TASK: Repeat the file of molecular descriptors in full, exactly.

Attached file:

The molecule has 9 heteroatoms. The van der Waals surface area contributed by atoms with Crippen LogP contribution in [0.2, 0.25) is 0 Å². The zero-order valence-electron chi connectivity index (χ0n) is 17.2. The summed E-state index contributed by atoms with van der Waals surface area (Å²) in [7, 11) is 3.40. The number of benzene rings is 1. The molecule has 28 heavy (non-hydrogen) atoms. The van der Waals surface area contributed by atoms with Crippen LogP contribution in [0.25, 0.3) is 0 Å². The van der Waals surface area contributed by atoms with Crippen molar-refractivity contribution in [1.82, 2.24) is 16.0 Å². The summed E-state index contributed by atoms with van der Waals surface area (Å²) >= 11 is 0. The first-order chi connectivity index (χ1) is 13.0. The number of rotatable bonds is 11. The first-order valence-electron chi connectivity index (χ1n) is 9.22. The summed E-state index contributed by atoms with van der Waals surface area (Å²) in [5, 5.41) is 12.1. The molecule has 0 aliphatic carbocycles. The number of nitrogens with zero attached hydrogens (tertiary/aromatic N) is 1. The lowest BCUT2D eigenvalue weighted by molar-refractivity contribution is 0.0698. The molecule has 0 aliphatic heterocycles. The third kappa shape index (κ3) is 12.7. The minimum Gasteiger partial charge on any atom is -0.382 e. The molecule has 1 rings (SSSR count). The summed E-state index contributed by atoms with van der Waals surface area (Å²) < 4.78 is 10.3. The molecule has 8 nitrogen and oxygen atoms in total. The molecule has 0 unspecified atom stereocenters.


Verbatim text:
The molecule has 9 heteroatoms. The van der Waals surface area contributed by atoms with Crippen LogP contribution in [0.2, 0.25) is 0 Å². The zero-order valence-electron chi connectivity index (χ0n) is 17.2. The summed E-state index contributed by atoms with van der Waals surface area (Å²) in [7, 11) is 3.40. The number of benzene rings is 1. The molecule has 28 heavy (non-hydrogen) atoms. The van der Waals surface area contributed by atoms with Crippen LogP contribution in [0.25, 0.3) is 0 Å². The van der Waals surface area contributed by atoms with Crippen molar-refractivity contribution in [1.82, 2.24) is 16.0 Å². The summed E-state index contributed by atoms with van der Waals surface area (Å²) >= 11 is 0. The first-order chi connectivity index (χ1) is 13.0. The number of rotatable bonds is 11. The first-order valence-electron chi connectivity index (χ1n) is 9.22. The summed E-state index contributed by atoms with van der Waals surface area (Å²) in [5, 5.41) is 12.1. The molecule has 0 aliphatic carbocycles. The number of nitrogens with zero attached hydrogens (tertiary/aromatic N) is 1. The lowest BCUT2D eigenvalue weighted by molar-refractivity contribution is 0.0698. The molecule has 0 aliphatic heterocycles. The third kappa shape index (κ3) is 12.7. The minimum Gasteiger partial charge on any atom is -0.382 e. The molecule has 1 rings (SSSR count). The summed E-state index contributed by atoms with van der Waals surface area (Å²) < 4.78 is 10.3. The molecule has 8 nitrogen and oxygen atoms in total. The molecule has 0 unspecified atom stereocenters.